July is National Desexing Month


PUBLISHED ON: 1 July 2017

Last year more than 3,000 kittens and nearly 1,200 puppies were born, surrendered or simply dumped at one of five Animal Welfare League of QLD Rehoming Centres in South East Queensland alone. Many more around Australia don’t make it to shelters, rescue groups or pounds, and are abandoned.

As many people are aware, irresponsible breeding of cats and dogs contributes to this overpopulation problem. People who have companion animals are in an ideal position to help curb the tide of unwanted pets.

That's why July has been declared National Desexing Month.

Working with over 200 vets, the National Desexing Network (NDN) (an initiative of Animal Welfare League of QLD) has organised subsidies, discounts and special deals, that will make desexing a pet an affordable reality for many Australians who may not have otherwise had the financial backing for the procedure.

National Desexing Month 2017

National Desexing Month aims to remind people to desex their animals before the summer breeding season. A list of participating vet clinics is available from the end of June at the National Desexing Month website.

Animals Australia is pleased to have provided sponsorship to assist promotion of this initiative.

This year’s theme is ‘Let’s Talk about Desexing’.

We are asking communities to talk with their local vet to encourage them to sign up to offer discounted desexing if they’re not already involved. Last year’s campaign saw 202 clinics desex more than 10,000 animals which is an amazing feat considering the number of unwanted litters prevented and the lives of existing animals that will be able to find homes as a result. This year we want to build on that number.National Desexing Network Strategic Director, Joy Verrinder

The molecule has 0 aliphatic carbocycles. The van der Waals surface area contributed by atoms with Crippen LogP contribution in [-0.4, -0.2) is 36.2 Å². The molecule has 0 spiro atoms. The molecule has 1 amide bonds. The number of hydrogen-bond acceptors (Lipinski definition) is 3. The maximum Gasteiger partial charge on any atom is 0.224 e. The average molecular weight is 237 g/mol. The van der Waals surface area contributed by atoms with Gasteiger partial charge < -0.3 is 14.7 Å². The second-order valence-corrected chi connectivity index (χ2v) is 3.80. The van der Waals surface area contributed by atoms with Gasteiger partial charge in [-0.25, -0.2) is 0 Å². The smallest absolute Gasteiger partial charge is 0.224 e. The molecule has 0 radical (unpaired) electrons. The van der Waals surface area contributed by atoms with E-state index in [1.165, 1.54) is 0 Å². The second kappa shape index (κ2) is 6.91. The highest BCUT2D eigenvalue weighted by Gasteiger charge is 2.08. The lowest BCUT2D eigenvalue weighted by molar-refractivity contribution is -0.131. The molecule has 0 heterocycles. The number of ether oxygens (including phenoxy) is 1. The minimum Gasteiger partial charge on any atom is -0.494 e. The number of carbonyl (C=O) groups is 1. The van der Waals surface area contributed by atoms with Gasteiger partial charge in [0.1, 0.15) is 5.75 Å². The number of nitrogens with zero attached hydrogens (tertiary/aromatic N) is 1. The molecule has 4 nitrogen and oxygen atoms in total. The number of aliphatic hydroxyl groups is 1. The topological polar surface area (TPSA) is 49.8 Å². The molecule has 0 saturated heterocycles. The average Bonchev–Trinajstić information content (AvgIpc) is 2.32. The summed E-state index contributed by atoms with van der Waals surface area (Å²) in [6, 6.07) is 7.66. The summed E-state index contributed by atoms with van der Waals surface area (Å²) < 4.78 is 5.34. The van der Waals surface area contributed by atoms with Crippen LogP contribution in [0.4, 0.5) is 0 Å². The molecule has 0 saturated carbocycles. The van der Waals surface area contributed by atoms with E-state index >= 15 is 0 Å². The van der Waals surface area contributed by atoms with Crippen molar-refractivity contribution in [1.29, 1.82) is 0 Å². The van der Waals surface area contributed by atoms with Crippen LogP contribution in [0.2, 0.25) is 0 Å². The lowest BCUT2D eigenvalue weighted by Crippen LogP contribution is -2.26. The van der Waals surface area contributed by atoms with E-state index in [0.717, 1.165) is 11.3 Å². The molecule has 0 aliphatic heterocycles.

Not only does desexing eliminate any worry of finding homes for unexpected litters, desexed animals also display less anti-social behaviour (such as spraying or humping), are less likely to wander or fight, have lower risk of developing cancer of the reproductive organs, and generally live longer, healthier lives.

Even if your beloved pets are already desexed, you may know of friends or family who would benefit from this worthwhile initiative. Please spread the word!

How you can help

  • Please tell pet carers you know, and check with your local vet, about National Desexing Month!
  • Learn about common misconceptions regarding desexing of animals. Most dogs and cats can be safely desexed from three months of age, and there is no health benefit in allowing one litter first.
  • If you are thinking of bringing a new pet home please consider adoption as the first option. You might want to pledge to adopt, not to buy! For every pet bought at a pet shop or online, one more healthy animal faces death row in a shelter, and countless others are subjected to terrible conditions in puppy factories. Your commitment will literally save lives.
  • Ensure your companion animals wear ID collars and are microchipped to always ensure their safe return to you.
  • Support 'pet shops' that focus on selling pet supplies, or help rescue groups adopt out companion animals, and thus don't add to the overbreeding problem.

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